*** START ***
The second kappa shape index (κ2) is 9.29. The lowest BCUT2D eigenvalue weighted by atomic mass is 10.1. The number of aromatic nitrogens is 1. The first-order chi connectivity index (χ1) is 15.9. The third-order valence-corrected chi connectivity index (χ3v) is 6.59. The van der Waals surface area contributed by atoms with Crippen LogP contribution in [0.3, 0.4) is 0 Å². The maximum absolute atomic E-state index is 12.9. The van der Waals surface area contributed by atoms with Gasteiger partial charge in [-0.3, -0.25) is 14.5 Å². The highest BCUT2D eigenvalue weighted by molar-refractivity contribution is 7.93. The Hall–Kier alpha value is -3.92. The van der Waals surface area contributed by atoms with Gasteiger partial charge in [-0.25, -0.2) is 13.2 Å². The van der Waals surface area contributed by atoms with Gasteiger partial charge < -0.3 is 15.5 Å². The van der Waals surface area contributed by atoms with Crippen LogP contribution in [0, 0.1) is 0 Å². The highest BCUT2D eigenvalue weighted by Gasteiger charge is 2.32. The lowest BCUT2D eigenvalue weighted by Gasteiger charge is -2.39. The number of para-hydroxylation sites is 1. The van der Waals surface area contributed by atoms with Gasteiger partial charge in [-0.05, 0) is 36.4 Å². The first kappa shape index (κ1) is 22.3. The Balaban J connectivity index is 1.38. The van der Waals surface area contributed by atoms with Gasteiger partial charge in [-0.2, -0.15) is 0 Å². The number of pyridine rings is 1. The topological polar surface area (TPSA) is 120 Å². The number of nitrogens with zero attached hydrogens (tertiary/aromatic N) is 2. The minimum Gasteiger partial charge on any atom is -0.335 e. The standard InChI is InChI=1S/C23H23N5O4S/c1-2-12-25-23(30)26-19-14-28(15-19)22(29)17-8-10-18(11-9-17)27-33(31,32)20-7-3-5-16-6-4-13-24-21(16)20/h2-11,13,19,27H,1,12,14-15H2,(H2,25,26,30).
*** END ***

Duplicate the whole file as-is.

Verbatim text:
The second kappa shape index (κ2) is 9.29. The lowest BCUT2D eigenvalue weighted by atomic mass is 10.1. The number of aromatic nitrogens is 1. The first-order chi connectivity index (χ1) is 15.9. The third-order valence-corrected chi connectivity index (χ3v) is 6.59. The van der Waals surface area contributed by atoms with Crippen LogP contribution in [0.3, 0.4) is 0 Å². The maximum absolute atomic E-state index is 12.9. The van der Waals surface area contributed by atoms with Gasteiger partial charge in [-0.3, -0.25) is 14.5 Å². The highest BCUT2D eigenvalue weighted by molar-refractivity contribution is 7.93. The Hall–Kier alpha value is -3.92. The van der Waals surface area contributed by atoms with Gasteiger partial charge in [-0.25, -0.2) is 13.2 Å². The van der Waals surface area contributed by atoms with Gasteiger partial charge < -0.3 is 15.5 Å². The van der Waals surface area contributed by atoms with Crippen LogP contribution in [0, 0.1) is 0 Å². The highest BCUT2D eigenvalue weighted by Gasteiger charge is 2.32. The lowest BCUT2D eigenvalue weighted by Gasteiger charge is -2.39. The number of para-hydroxylation sites is 1. The van der Waals surface area contributed by atoms with Gasteiger partial charge in [-0.05, 0) is 36.4 Å². The first kappa shape index (κ1) is 22.3. The Balaban J connectivity index is 1.38. The van der Waals surface area contributed by atoms with Gasteiger partial charge in [-0.2, -0.15) is 0 Å². The number of pyridine rings is 1. The topological polar surface area (TPSA) is 120 Å². The number of nitrogens with zero attached hydrogens (tertiary/aromatic N) is 2. The minimum Gasteiger partial charge on any atom is -0.335 e. The standard InChI is InChI=1S/C23H23N5O4S/c1-2-12-25-23(30)26-19-14-28(15-19)22(29)17-8-10-18(11-9-17)27-33(31,32)20-7-3-5-16-6-4-13-24-21(16)20/h2-11,13,19,27H,1,12,14-15H2,(H2,25,26,30).